If all this works then you should be able to see in your Control Center the device installed.
Finally, to get the drivers to install on each boot, you will likely have to modify one of the rc.modules boot scripts located in the etc/rc.d folder , either rc.modules, rc.local, or rc.modules.2.4.x.x.
Hope this helps you some; post again if you need further help :)
Sasha

bobaye 02-06-2007 03:01 AM

Hey thanks GFTG :) ..............
The floppy is a weird one, I am a newbie also (well certaintly no expert), I am pretty much up on the fstab stuff, but only recently has that really started to make sense.
I'm not online with this box yet, and still doing system configuration - so root is the only account set up currently.
What the floppy does (and I'm using it from KDE) is this - On power up I can mount and read from a floppy disk one time.
That's it.
I unmount the media before removing the disk, but still if I put the same disk back in during that session it won't mount, and nothing can be read.
I had similar floppy problems with the (same) floppy drive in another system running Suse 10.1, but I really didn't use it that much so I just assumed I had somehow broken a desktop symlink or whatever (I don't know what), but never suspected the floppy drive.
Maybe I should though, It doesn't seem to be a common problem. :scratch:
I just had to mess with it quite a bit to get anything done today, I wasn't sure if Linux was not seeing a disk formated on a M/S machine or what.
On the drivers - I may have put the tar ball in the wrong place, /usr/src isn't /lib/modules/<kernel version> after all.....;) And that's exactly the kind of stuff I tend to make mistakes on - I'm just learning the HFS structure as I go, but an awfull lot of it is still pretty murky to me.
I suspect your right on the "make clean" and other source compile commands, I've just not seen documentation written that deliberately wrong yet, and not knowing better I take the author at thier word.
I have one other approach I think I'll try with Kpackage as an automated installer, (I can hear folks laughing in the background as I say that).
I will post back though, and thanks for the ideas.
~B~

GrapefruiTgirl 02-06-2007 09:38 AM

Good luck with Kpackage, but I think you may have better success with doing it yourself in Terminal.
As far as the floppy only mounting once: that is a bug in KDE related to either Pam, Hal, and/or DBUS. It is worse apparently with the 2.4 kernel. Here's how I have been working around it:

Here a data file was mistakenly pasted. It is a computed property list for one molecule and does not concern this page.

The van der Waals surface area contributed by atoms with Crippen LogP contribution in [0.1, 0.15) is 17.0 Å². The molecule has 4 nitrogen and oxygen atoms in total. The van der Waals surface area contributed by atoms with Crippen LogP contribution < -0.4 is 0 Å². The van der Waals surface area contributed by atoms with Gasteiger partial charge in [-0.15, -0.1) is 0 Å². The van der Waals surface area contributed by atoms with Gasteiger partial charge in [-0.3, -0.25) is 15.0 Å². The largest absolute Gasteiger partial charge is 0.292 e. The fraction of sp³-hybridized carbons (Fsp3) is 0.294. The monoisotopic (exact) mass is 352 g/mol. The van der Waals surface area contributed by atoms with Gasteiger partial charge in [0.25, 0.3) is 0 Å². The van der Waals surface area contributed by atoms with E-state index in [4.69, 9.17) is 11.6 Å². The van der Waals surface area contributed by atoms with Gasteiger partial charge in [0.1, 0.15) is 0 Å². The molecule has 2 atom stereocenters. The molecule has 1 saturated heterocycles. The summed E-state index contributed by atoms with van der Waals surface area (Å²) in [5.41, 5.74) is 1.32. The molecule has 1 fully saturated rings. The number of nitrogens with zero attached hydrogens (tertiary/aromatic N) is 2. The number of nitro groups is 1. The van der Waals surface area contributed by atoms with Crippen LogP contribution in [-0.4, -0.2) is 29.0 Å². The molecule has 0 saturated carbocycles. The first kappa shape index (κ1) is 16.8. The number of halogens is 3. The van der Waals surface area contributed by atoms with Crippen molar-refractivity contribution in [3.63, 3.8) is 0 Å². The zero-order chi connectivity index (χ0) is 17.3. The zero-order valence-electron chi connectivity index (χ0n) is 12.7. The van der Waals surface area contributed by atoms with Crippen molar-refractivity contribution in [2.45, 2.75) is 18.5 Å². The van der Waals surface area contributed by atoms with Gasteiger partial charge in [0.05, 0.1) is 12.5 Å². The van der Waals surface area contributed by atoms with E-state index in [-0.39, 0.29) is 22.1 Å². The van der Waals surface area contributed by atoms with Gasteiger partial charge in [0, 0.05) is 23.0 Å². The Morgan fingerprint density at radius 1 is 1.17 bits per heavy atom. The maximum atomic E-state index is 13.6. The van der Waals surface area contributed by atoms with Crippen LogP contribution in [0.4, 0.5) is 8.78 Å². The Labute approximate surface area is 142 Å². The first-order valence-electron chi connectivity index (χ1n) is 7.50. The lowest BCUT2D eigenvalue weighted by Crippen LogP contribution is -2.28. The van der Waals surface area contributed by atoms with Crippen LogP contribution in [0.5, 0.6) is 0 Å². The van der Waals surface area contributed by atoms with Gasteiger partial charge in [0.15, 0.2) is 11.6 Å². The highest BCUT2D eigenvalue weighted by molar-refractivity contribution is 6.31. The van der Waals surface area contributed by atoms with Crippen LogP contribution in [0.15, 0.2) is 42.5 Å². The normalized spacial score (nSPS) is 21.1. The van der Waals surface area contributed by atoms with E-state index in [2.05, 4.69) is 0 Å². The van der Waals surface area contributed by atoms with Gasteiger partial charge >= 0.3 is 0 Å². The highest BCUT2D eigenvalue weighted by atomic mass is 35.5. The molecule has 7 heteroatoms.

After I mount and then unmount a disk or a CD, mine won't remount either a lot of the time, but the trick is, it actually DOES remount, only the icon does not change to the 'mounted' icon.
Try mounting the drive, and then instead of waiting for your file-browser to take you to the mounted disk, go there yourself. You will likely find that it has infact mounted. For example:
I have my DVD player set in fstab to mount on /media/dvdrom. So after I mount it, and the icon remains in the unmounted state, I just navigate manually to the /media/dvdrom folder, and there is the disk. It's mounted, but it just doesnt tell me it is.
There are a number of threads on the subject around here, just do a search for more info on the subject.
Also, try to remember to UNMOUNT before ejecting and remounting; it might help.
On the drivers: They don't tend to write the instructions deliberately wrong, but depending on what OS and what kernel and what language they may have been translated from, they may be weird sometimes..
I have found that it usually doesn't matter where I put the tar file or tarball or whatever. It will 'usually' install itself to the right place.
You can often type 'make help' or just type 'make' and it will return possible make commands that the package expects. Another hint is to look at the install or configure scripts in a text editor and see what commands it is expecting.
Good luck ;)

bobaye 02-07-2007 05:06 PM

Just some idle musing here - after spending most of yesterday reloading Slack (not enough space on the root partition), fighting issues with Lilo not writing to the MBR after the install (still not sure why), and carting floppy disks back and forth between two computers trying to sort out LAN drivers.....I popped in another spare NIC card I had lying around.....and presto......hello world.
Is that in the A+ plus tutorials BTW? Just find a spare NIC card and that will be the magic bullet?
I was absent that day.;)
Ummmmmm, oh well.
Maybe someone will find this usefull.